The Angelus

Volume 15, Number 26


The Wednesday Night Bible Study Class met for the last time two weeks ago and has now begun its summer break. Our studies will resume in October. Last night, to mark the occasion, the members of the class, Mother Mary Julia Jett, and I headed over to a local Thai restaurant. We spoke of many things, as Saint Marians tend to do; and we actually discussed Scripture over our green curry and Pad Thai. We talked about the Lord’s Prayer, the class’s topic for a good part of the past year. One person talked about how the Lord’s Prayer reminded her of her childhood, since it was the first prayer that she had ever learned. Others talked about how, for some people, the Our Father seems to be the prayer that lives on in the mind, or on the lips, when memory fades or when death draws near. Those observations made me think of something that I learned in the class this year: Jesus has given us a prayer that is both comprehensive and concise. It says much, but says it with remarkable economy. Unlike the authors of many modern prayers, Jesus apparently did not feel the need to say everything or to tell God a lot of things that he already knows. I think the genius of the Lord’s Prayer is that its structure and words seem necessary, even perfect, to us. We wouldn’t have it any other way. Still, the prayer says just enough, no more than is needed, which allows each one of us to mean the prayer differently each time we pray it. The prayer may be economical, but it is also roomy. Jesus leaves space in the prayer for us to pray it in a new way, this day and every day, every time we pray it.

I like the paradox. Prayer is words and words are important, sometimes even essential; but that’s not all prayer is. Sometimes prayer is wordless and sometimes it is halting and inarticulate. As the members of the class pointed out, for children, language is something strange and new and, for some of those who are elderly, language has begun to slip away, becoming strange again; and yet both young and old often pray beautifully and well, even when words don’t come easily. There’s a lesson in that. Sometimes words fail us. Sometimes our words seem forced or false, and sometimes there are no words at all for the prayers of the heart; and when that happens, prayer often takes place in silence.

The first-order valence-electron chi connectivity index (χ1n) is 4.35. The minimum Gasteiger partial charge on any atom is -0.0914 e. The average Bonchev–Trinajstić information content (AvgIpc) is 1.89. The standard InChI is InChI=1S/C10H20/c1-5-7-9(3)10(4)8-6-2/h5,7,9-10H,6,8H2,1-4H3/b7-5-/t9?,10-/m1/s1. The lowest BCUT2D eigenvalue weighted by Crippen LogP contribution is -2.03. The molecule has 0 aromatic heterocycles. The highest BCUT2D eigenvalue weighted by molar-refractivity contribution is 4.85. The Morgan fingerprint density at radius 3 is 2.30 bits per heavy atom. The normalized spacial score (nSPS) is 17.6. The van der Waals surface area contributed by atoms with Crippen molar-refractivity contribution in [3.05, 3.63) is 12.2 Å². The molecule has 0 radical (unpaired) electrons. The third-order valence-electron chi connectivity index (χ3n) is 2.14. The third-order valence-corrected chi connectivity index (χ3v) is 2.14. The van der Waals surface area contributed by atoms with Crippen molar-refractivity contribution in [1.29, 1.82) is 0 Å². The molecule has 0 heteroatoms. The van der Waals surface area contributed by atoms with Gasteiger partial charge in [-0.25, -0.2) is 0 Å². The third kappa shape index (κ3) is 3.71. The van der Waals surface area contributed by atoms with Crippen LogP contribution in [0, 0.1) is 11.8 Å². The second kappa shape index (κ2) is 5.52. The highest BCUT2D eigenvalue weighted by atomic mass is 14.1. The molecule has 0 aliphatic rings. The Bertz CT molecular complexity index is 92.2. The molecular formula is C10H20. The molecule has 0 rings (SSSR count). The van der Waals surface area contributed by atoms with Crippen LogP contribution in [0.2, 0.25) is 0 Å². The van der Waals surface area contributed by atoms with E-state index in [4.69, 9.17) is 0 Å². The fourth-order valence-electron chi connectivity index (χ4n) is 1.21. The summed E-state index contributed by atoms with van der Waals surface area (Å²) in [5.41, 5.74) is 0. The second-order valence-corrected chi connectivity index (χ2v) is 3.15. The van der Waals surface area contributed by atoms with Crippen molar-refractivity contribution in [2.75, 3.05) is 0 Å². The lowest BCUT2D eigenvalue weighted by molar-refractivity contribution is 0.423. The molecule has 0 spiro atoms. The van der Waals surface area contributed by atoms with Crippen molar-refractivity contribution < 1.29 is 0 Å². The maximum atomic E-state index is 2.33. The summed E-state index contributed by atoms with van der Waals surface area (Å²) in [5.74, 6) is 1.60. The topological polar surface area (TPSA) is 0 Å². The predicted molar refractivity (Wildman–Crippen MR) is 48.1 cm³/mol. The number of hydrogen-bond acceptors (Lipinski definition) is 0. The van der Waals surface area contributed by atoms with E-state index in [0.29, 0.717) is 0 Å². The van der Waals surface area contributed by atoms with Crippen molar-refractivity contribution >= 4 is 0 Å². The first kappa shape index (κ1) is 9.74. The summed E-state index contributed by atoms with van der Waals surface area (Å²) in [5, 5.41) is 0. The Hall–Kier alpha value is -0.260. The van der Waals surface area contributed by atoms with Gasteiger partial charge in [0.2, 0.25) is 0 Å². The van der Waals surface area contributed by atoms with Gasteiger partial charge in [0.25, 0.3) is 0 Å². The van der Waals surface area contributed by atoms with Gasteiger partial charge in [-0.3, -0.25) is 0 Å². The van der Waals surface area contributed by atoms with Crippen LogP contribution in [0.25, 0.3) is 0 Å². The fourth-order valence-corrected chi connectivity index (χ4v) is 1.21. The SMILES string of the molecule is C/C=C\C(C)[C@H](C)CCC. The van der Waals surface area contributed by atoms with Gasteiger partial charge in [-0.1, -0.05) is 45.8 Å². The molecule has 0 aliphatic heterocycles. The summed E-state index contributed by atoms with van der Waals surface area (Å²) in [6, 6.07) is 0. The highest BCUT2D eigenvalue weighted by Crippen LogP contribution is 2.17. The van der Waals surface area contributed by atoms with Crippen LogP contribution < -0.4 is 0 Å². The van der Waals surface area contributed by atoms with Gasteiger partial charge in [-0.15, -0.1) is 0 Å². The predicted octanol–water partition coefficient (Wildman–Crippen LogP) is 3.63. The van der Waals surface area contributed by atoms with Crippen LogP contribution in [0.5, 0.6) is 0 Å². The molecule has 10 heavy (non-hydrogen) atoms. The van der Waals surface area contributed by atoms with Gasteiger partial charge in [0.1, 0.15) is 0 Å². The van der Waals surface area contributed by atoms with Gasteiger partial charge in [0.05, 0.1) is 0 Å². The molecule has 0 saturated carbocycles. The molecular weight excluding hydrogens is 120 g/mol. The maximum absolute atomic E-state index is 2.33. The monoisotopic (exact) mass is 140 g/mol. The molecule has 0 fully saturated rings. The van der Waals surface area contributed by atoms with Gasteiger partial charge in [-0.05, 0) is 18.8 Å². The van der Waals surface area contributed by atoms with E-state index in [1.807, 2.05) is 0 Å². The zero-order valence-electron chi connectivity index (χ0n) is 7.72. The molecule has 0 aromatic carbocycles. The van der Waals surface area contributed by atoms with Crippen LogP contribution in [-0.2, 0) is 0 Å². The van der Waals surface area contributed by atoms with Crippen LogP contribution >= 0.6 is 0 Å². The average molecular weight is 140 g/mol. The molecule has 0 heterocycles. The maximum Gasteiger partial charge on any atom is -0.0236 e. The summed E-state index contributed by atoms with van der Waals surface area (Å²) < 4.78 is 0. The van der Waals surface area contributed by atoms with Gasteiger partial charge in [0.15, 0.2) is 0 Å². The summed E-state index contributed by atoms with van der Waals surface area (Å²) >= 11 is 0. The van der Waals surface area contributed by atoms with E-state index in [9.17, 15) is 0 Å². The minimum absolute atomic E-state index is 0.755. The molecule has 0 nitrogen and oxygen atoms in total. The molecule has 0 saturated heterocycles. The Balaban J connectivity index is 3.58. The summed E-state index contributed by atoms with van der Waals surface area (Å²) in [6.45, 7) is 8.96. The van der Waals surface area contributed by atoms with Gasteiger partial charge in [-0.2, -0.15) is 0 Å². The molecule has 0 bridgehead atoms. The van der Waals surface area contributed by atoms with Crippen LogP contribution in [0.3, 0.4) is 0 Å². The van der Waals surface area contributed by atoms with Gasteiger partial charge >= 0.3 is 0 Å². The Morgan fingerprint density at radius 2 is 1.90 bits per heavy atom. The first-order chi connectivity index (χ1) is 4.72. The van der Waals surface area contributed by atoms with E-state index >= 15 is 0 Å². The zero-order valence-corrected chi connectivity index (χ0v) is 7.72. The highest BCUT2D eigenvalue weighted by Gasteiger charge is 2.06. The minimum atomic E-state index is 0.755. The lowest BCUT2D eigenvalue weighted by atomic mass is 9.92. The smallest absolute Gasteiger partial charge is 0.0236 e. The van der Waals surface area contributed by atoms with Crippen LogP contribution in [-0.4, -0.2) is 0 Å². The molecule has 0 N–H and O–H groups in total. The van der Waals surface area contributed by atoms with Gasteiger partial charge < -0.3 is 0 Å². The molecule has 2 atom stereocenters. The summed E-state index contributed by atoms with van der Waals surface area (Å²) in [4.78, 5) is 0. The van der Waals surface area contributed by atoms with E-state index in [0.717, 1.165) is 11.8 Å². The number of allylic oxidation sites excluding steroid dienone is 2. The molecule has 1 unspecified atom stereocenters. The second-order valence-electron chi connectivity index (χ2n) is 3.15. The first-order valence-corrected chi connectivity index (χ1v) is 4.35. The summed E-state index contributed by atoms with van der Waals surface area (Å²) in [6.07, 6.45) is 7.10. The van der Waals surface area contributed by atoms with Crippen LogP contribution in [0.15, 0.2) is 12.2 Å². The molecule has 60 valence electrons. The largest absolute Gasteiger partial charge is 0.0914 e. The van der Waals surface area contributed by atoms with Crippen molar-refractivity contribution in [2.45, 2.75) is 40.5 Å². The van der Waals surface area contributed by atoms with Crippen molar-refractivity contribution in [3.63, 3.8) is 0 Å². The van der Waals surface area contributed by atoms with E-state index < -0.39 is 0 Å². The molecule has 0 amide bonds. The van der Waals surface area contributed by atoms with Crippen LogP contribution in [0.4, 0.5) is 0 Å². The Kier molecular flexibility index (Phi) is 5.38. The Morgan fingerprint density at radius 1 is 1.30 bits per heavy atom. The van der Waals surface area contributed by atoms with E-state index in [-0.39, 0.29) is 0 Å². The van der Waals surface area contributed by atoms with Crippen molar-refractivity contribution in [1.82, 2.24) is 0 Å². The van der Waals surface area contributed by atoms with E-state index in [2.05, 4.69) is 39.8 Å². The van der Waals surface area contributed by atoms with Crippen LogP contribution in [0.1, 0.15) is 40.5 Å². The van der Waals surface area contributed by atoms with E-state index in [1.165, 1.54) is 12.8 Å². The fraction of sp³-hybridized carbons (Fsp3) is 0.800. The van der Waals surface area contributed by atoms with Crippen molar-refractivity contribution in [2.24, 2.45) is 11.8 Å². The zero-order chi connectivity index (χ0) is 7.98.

Silence, of course, is not the same thing as absence. Prayer is never just a one-sided conversation, though we often think it is, or try to make it so. It is often when words fail us that we discover that we do not pray alone. The Holy Spirit, our advocate and helper, prays with us. Saint Paul puts it this way, “Likewise the Spirit helps us in our weakness; for we do not know how to pray as we ought, but the Spirit intercedes for us with sighs too deep for words. And the one who searches our hearts knows what is the mind of the Spirit, because the Spirit intercedes for the saints according to the will of God” (Romans 8:26-27). I find this reassuring. The point of prayer is not control, or eloquence, or mastery, or expertise. The point is to begin to pray and keep on praying, because the Holy Spirit, ever patient, prays with us, bringing form out of chaos, light out of darkness, saying what we do not, or cannot, say for ourselves. Jay Smith